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Haul 'em down, you Zulu Warrior was a song chanted by visiting Caucasian sailors, especially from Australia and New Zealand, to accompany the Dance of the Flaming Arseholes performed by their compatriots on the roof of an infamous public toilet at Bugis Street when the latter was a congregation point for Singaporean transwomen from the 1950s to the mid-1980s.

HistoryEdit

The Dance of the Flaming Arseholes or Dance Of The Flamers was one of the ritualistic "hallowed traditions" bestowed upon the Bugis Street area by sojourning sailors, especially from Australia and New Zealand, when the vicinity was a congregation point for transgender women from the 1950s to the mid-1980s[1]. It was held on the roof of the infamous public toilet there.

The performers' compatriots on the ground would chant the signature "Haul 'em down, you Zulu Warrior" song[2] for "musical accompaniment" whilst the matelots performed their act either completely naked or with their trousers and underwear removed. The dance was carried out after stuffing one end of a length of toilet or any rolled-up piece of paper into the dancer's anus while the other end was set aflame (see videos of modern iterations:[3],[4],[5],[6],[7]).
BugisStreetHistory002a DanceOfFlamingArseholes001 DanceOfFlamingArseholes004

Origin of songEdit

A slight variation of the sailors' vocal accompaniment, "Haul 'em down, you Zulu Warrior", is performed in the following video by a veteran serviceman. This version is entitled, "Hold 'em down, Zulu warrior" but the tune is exactly the same[8]:

Chronicles of Papa Hold 'Em Down Zulu Warrior

Chronicles of Papa Hold 'Em Down Zulu Warrior


The visiting seamen at Bugis Street modified the lyrics of an original South African folk song, "The Zulu Warrior", recorded in this instance by Josef Marais in 1946[9]:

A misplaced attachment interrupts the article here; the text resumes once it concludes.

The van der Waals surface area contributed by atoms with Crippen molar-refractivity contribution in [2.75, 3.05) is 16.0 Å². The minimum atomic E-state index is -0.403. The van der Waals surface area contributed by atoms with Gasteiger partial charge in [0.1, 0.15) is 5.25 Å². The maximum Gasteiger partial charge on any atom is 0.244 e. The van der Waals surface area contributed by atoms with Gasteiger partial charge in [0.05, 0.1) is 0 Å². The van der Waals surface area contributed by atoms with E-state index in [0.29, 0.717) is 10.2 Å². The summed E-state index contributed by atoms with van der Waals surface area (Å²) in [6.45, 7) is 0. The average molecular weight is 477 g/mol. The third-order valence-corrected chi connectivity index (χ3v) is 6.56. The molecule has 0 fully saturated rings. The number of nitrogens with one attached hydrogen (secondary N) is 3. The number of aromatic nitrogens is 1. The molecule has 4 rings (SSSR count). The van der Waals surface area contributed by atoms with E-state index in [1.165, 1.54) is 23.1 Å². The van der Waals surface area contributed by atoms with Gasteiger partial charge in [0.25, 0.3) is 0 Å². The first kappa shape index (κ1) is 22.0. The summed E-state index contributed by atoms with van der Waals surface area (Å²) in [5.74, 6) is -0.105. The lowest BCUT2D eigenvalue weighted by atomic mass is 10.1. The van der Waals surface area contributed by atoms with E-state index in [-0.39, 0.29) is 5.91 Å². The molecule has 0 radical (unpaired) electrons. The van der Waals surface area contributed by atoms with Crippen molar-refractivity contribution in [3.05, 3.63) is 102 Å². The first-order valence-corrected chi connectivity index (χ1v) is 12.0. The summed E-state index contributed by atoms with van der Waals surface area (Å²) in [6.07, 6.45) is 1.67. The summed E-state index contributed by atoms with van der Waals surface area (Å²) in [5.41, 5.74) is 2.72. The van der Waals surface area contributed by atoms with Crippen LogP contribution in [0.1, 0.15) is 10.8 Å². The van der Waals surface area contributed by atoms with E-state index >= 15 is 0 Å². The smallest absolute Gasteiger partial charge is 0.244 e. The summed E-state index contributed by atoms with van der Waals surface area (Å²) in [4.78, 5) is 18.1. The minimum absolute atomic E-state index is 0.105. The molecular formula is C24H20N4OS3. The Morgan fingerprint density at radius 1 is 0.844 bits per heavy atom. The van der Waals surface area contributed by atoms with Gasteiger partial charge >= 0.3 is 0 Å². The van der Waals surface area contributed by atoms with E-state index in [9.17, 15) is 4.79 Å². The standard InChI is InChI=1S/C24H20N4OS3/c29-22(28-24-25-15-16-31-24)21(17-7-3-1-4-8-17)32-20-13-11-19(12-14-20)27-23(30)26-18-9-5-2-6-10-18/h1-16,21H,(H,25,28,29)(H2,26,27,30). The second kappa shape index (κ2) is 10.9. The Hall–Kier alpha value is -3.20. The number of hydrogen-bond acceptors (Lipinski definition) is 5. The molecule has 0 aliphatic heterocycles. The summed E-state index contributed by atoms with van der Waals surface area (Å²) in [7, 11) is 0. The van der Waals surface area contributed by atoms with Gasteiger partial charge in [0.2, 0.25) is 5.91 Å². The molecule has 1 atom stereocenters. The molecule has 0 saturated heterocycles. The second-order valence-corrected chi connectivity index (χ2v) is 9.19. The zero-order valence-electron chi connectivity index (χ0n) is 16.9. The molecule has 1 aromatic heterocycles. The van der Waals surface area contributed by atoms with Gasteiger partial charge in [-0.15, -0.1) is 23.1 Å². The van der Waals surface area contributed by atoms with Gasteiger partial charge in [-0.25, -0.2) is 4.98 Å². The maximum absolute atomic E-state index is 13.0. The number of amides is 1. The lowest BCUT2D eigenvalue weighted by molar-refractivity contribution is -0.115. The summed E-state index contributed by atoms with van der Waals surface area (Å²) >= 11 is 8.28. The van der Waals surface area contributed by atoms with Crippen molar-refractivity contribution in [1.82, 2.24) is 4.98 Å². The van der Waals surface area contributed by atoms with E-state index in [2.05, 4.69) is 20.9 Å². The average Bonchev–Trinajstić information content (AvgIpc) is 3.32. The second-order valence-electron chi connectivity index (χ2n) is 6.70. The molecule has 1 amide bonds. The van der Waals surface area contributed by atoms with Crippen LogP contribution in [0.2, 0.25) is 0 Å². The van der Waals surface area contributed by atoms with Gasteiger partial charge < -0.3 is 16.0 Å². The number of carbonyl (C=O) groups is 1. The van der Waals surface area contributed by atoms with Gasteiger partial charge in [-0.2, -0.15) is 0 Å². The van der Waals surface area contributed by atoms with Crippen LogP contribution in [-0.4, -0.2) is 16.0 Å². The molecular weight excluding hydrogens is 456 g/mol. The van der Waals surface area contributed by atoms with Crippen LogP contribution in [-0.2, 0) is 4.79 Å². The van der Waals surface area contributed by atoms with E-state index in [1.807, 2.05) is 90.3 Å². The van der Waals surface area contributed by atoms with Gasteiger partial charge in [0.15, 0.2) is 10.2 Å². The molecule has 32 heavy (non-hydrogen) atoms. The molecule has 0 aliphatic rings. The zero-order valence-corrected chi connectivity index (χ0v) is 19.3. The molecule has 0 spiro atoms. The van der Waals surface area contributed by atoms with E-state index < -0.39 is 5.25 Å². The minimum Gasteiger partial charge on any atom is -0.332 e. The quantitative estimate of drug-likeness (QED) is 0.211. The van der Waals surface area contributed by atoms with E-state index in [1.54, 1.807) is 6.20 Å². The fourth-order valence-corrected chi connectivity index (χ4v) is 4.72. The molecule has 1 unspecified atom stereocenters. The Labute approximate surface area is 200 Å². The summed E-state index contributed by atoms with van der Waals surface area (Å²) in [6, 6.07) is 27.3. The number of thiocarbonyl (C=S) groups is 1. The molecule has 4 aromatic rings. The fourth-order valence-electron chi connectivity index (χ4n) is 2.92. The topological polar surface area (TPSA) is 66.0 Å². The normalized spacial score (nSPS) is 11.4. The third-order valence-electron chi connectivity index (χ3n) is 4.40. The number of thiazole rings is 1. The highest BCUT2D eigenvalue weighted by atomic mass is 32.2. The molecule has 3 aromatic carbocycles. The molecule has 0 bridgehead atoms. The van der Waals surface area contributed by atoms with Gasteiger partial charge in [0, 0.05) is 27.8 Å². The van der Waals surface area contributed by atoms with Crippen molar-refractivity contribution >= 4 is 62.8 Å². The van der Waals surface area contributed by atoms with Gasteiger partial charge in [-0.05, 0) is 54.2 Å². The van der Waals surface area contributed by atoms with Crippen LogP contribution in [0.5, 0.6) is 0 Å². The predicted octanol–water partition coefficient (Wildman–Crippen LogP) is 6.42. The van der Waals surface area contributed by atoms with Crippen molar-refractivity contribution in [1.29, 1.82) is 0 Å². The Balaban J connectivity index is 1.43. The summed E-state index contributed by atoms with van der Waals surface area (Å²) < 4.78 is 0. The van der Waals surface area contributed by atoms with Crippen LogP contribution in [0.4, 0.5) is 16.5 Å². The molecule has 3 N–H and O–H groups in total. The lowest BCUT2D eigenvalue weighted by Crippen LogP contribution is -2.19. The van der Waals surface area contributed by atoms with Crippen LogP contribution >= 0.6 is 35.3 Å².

THE ZULU WARRIOR by Josef Marais, recorded in 1946 South African Folk Song

THE ZULU WARRIOR by Josef Marais, recorded in 1946 South African Folk Song


CrackdownEdit

Over the years this became almost a mandatory exercise and although it may seem to many to be a gross act of indecency, it was generally well received by the throng of sometimes up to hundreds of tourists and locals who crowded outside the toilet to witness the spectacle. The kai tais or beanie boys, as the transwomen were referred to by Anglophone white visitors, certainly did not mind either. By the mid-1970s, Singapore started a crackdown on this type of lewd behaviour and sailors were arrested at gunpoint by the local authorities for upholding the tradition. By this time those sailors brave enough to try it were dealt with severely and even shipped home in disgrace.

In one instance, reported in The Straits Times on 23 March 1974, two Australian sailors were arrested for indecent exposure at Bugis Street on Sunday morning, 17 March 1974. The sailors, from the destroyer "HMAS Vendetta" which was in Singapore for naval exercises, caused a furore when they stripped and performed the dance on the roof of the public toilet. An ANZUK spokesman said that officers from Beach Road police station arrested the pair and handed them over to the military police. They were subsequently sent to the captain of the destroyer for disciplinary action.

Recreation of dance in Bugis Street (the movie)Edit

Yonfan, the Hong Kong director of the movie Bugis Street, attempted to recreate the iconic Dance of the Flaming Arseholes in his film. However, since the original toilet had been demolished during the redevelopment of Bugis Street in the mid-1980s, he used a contemporary building at New Bugis Street as a substitute. Unfortunately, the building was not an exact replica of the original and the Caucasian actors merely mooned at the audience in the movie instead of actually inserting a roll of paper into their anuses and setting it alight.

DanceOfFlamingArseholes003


See alsoEdit

ReferencesEdit

AcknowledgementsEdit

This article was written by Roy Tan.

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